Mark the Narc

Mark il poliziotto (Stelvio Massi, 1975)

aka Mark the Narc

Packing a mean looking revolver and dressing in open-collared shirts and jeans tight enough to send your voice an octave or two higher, Commissario Mark Terzi (Franco Gasparri) is your typical mid-70s anti-establishment plain clothes cop. Drugs, namely heroin, are causing trouble on Mark’s patch and adding to the trouble is the return of Gruber (Carlo Duran). After a few years inside, Gruber’s a touch pissed off and going around town claiming back what was his, not thinking twice about cold blooded murder in order to speed things up. Heading up the heroin importation business is grumpy faced Benzi (Lee J. Cobb) a wealthy business man with a younger wife who has a penchant for expensive tiger skin capes.

With Benzi proving a hard character to pin any misdemeanours on and Gruber eluding capture whenever spotted by the police, Mark’s job is getting stressful but despite the pressure he graciously allows Irene (Sara Sperati), junkie girlfriend of a recent murder victim, a bed at his apartment in order to get her off the junk. Aided by his trusted colleague Bonetti (Giampiero Albertini), Mark goes out on to the streets in search of leads and after spotting a familiar criminal behind the wheel of an ambulance, he finally gets the break he needs. Chasing down the ambulance he discovers that it’s being used as a cover to transport fake oxygen bottles filled with heroin. Seeing an opportunity to trace the source of the drugs Mark ‘accidentally’ lets the driver escape knowing he’ll lead them to a much bigger fish. It’s not quite time to be patting each others backs yet though, as his junkie flat mate Irene has sneaked out of the flat and scored a large bag of smack that has OD written all over it…

Director Stelvio Massi’s fifth film– only his second foray into the Polizieschi genre after SQUADRA VOLANTE (1974)–sees ex-paratrooper and fotoromanzi model Franco Gasparri gain top billing status and the chance to show everyone what he’s made of. It turns out he’s actually pretty good, he’s certainly got the looks and he pulls off the action scenes without any problems whatsoever. Massi stages quite a few testing scenes for him too, with plenty of foot chases and a fair few bouts of fisticuffs. However, it’s the stunts with cars that really stand out; especially the set-piece where, faced with a getaway car full of armed bank robbers, Commissario Terzi stands his ground in the middle of the road, taking aim at the oncoming Alfa Romeo and shooting its driver. The out of control Alfa smashes into a parked car, leaps into the air, flipping on its roof as it lands and slides at speed towards Terzi, who casually side steps past the car as it slides by him upside-down.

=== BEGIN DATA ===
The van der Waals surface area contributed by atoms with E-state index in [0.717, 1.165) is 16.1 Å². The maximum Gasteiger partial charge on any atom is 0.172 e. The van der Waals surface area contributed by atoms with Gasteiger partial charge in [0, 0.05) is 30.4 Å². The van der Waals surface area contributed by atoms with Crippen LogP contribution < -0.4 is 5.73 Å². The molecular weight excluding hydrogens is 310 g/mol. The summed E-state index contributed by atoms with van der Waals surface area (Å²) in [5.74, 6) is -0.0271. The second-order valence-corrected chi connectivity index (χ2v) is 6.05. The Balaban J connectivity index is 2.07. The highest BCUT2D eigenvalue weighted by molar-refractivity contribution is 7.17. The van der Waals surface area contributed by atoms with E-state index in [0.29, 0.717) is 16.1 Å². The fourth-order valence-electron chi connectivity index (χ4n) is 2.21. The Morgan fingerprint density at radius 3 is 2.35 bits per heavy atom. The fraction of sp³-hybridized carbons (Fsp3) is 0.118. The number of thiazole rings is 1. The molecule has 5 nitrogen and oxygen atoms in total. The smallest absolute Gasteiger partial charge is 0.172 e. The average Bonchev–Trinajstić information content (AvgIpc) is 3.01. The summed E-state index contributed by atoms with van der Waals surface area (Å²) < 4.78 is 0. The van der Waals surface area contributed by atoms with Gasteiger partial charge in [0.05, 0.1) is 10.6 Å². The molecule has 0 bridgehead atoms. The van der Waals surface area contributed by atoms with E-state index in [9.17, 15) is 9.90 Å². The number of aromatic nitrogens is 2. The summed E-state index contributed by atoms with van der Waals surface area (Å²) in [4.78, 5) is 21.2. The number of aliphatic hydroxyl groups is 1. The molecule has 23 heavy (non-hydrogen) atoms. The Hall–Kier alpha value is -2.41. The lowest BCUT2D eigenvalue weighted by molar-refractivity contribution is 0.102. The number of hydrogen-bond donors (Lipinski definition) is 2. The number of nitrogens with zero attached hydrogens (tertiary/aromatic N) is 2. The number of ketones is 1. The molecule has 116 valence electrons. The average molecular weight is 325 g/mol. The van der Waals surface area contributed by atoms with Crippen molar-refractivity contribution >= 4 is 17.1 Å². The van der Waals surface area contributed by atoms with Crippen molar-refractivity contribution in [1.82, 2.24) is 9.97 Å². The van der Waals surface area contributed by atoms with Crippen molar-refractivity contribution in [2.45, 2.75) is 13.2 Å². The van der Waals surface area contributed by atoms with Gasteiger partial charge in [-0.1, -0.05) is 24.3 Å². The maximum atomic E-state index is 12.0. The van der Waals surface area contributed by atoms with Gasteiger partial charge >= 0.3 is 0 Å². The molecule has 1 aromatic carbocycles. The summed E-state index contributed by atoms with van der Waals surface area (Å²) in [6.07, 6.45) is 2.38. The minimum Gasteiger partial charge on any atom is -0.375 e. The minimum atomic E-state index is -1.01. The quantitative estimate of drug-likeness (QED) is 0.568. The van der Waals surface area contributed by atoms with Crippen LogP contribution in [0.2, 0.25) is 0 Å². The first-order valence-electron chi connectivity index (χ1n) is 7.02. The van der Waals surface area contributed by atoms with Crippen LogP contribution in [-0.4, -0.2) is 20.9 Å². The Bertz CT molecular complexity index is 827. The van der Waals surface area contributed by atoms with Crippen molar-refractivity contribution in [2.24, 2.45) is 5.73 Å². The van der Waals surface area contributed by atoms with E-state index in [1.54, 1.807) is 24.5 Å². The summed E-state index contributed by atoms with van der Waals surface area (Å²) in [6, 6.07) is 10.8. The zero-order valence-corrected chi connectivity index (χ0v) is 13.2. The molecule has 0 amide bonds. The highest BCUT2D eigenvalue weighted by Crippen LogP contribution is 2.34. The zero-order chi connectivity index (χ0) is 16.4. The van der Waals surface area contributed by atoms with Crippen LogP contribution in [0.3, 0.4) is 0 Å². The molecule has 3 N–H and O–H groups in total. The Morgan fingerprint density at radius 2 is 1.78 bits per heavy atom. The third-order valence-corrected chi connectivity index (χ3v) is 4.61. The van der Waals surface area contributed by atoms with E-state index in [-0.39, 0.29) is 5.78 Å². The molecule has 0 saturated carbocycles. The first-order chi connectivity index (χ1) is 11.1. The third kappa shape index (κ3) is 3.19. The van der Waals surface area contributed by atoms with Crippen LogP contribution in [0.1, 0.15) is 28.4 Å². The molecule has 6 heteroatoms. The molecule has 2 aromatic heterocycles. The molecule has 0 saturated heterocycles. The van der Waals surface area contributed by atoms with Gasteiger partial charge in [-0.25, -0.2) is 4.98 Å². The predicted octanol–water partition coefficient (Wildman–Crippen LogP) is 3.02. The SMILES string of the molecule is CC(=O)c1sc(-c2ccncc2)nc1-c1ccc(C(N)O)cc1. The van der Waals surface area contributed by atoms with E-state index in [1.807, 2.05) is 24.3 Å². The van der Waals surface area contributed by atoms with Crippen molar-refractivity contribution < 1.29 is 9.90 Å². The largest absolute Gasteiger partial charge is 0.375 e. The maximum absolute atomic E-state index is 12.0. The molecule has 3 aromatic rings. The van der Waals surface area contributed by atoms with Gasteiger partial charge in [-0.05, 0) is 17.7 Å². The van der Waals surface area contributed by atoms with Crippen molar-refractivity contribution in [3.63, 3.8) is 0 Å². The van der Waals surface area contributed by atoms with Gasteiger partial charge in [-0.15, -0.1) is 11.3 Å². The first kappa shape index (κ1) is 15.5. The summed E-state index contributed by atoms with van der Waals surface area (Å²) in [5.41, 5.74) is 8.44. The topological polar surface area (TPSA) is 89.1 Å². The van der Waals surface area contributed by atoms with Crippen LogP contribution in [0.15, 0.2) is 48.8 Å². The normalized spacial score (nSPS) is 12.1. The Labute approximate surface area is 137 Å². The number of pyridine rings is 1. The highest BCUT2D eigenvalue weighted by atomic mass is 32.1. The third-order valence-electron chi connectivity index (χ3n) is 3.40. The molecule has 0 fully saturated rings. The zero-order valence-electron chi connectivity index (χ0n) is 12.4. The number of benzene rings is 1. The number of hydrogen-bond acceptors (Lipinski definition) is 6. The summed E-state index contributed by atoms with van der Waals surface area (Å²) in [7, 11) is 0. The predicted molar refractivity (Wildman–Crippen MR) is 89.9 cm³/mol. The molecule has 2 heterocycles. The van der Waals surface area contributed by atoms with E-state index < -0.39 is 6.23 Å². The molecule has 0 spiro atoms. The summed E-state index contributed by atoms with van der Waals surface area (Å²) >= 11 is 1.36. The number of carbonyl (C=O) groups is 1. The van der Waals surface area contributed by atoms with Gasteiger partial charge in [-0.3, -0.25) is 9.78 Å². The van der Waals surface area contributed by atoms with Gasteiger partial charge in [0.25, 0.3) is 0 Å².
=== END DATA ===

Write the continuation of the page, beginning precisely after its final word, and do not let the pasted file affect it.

Italian audiences must have liked what they saw as Massi, Gasparri and Lee J. Cobb all returned a matter of months later with a sequel, MARK IL POLIZIOTTO SPARA PER PRIMO (aka ULTIMATUM / MARK SHOOTS FIRST), which in turn was followed by MARK COLPISCE ANCORRA (aka MARK STRIKES AGAIN / THE .44 SPECIALIST) in 1976. With a successful trilogy of films under his belt it looked like a bright future for Gasparri, but tragedy struck in 1980 when he was paralysed after a motorcycle accident and confined to a wheelchair up until his death in 1999. The final film in the Mark trilogy was his last role in a feature film.

Cecchi Gori Home Video has released MARK IL POLIZIOTTO on DVD with a very nice 1.78:1 (16:9 enhanced) transfer. There are hardly any flaws to note and it is definitely the best the film has ever looked on home video. Language options are limited to Italian audio, Dolby Digital 2.0 mono, and subtitles for the hard of hearing in Italian. Extra features consist of actor and director filmographies plus a 20 minute on-camera interview with screenwriter Dardano Sacchetti. Sacchetti talks about his work in the genre and the characters he helped create for actors such as Tomas Milian and of course Franco Gasparri.

While it is certainly not the best film by either the star or the director, MARK THE NARC is a thoroughly entertaining 88 minutes and comes highly recommended.

(Jonny Redman)